by Megan O`Hara, PhD student at Western Washington University
In the past century there has been a dramatic shift toward empowering women in the workforce. However, males remain dominant in many realms of marine science. Despite females earning a greater proportion of advanced degrees in oceanography in 2020, males held more senior faculty positions and published more first-author peer-review papers. Many of the documentaries, presentations, and much of the literature that inspired me to pursue oceanography was created by men.
I worked in a male-dominated industry as a marine naturalist on ecotourism boats in Alaska and Hawaii. During my years working on the water I was consistently captivated by the oceanographic laboratories floating on the horizon. Rather than tending to my responsibilities as a whale watching marine naturalist, I found myself consumed by unrestrained curiosity every time I spotted a research vessel. Each distant encounter left me with the desire to be a stowaway on a research cruise so I could witness oceanographic science in action.
I am proud to say that I am becoming acquainted with my wildest dreams. Today I study plankton ecology at the Northern Gulf of Alaska LTER (NGA-LTER). The Gulf of Alaska offers profound economic, ecological, and spiritual importance to both surrounding communities and to the entire Pacific Ocean. When I stepped aboard the R/V Sikuliaq research vessel for the first time, to my surprise, I found myself surrounded by remarkable women. I spent several weeks at sea learning to sample, study, and analyze the ocean from accomplished female oceanographers. Below I highlight three women aboard the R/V Sikuliaq who were particularly meaningful to my first oceanic voyage, and who continue to be pillars of the oceanography field.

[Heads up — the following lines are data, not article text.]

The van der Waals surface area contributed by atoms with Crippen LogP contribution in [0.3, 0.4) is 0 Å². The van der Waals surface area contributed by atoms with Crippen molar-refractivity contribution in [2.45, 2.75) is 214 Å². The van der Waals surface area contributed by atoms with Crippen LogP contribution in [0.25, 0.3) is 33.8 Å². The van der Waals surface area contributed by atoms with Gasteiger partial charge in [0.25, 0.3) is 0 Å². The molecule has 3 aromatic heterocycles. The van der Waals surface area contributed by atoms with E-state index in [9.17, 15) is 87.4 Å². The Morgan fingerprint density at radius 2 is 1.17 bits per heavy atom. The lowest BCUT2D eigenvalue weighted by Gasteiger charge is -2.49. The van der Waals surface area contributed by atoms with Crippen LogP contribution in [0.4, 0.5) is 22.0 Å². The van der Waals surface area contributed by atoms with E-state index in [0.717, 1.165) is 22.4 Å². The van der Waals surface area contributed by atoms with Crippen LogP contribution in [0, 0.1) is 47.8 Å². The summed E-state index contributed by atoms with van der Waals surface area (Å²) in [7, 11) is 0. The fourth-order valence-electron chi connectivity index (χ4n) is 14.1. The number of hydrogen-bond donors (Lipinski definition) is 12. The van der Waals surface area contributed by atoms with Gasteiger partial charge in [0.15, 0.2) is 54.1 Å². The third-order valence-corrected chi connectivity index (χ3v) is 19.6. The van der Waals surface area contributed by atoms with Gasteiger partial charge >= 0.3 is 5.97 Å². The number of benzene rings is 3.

A Fearless Leader: Dr. Suzanne Strom
Dr. Suzanne Strom, my graduate advisor and a principal investigator for the NGA-LTER, has studied the Gulf of Alaska since 1987. Suzanne has advised over twenty graduate students, published more than 70 peer-reviewed scientific articles, presented over 40 papers at national and international scientific society meetings, and helped establish a collaborative long-term research program in the Gulf of Alaska. Her research focuses on planktonic food web interactions and how climatological patterns influence the resiliency of the NGA-LTER food web. Suzanne balances her long-term career in academia with raising a family, volunteering, and staying practiced in music and dance.
During her career as an oceanographer, Suzanne faced harrowing storms at Ocean Station Papa in the North Pacific Ocean and thirty-foot seas while crossing the Drake passage to the Southern Ocean. Despite innumerable experiences in rough seas, Suzanne asserts that many of her greatest challenges came as a graduate student in the 1980’s. She was fortunate to have mentors that supported her as a first-time mother and treated her as an equal to her counterparts. Nonetheless, she encountered systematic bias as the only female researcher in the lab, including the denial of health insurance upon the birth of her second child and unequal consideration of her ideas and opinions. The unique combination of female scientist and mother left Suzanne feeling unsupported at that point in her career.
Despite overcoming these hurdles, Suzanne still asserts that the field of oceanography is a work in progress. “It was not that long ago that it was considered extremely unlucky to have any woman on a ship”, she jokes. An ancient sea-faring superstition claims that women anger the sea gods, causing violent weather to take revenge on vessels bearing women. Because of this archaic myth and entrenched attitudes about the feebleness of women, the first female oceanographers were not allowed to study aboard research vessels until 1959.
Today, Suzanne notices that women are becoming increasingly empowered to advocate for themselves and stand up to discrimination. “Progress is happening,” she says, “but not fast enough.” Suzanne hopes to see more women excel to the highest levels of science decision-making as members of advisory committees and funding agencies. Likewise, Suzanne is confident that greater institutional support for women with families, a revised funding review process, and more effort from the entire research community to generate an equitable field will incentivize women to pursue careers in research.
In addition to her role as an advocate for women in oceanography, Suzanne has personal goals still to accomplish. She plans to publish conceptual papers surrounding long-term data on the spring plankton bloom in the NGA and is committed to bonding the science team through a choreographed hip-hop dance aboard the R/V Sikuliaq.
The Microzooplankton Master: Kelley Bright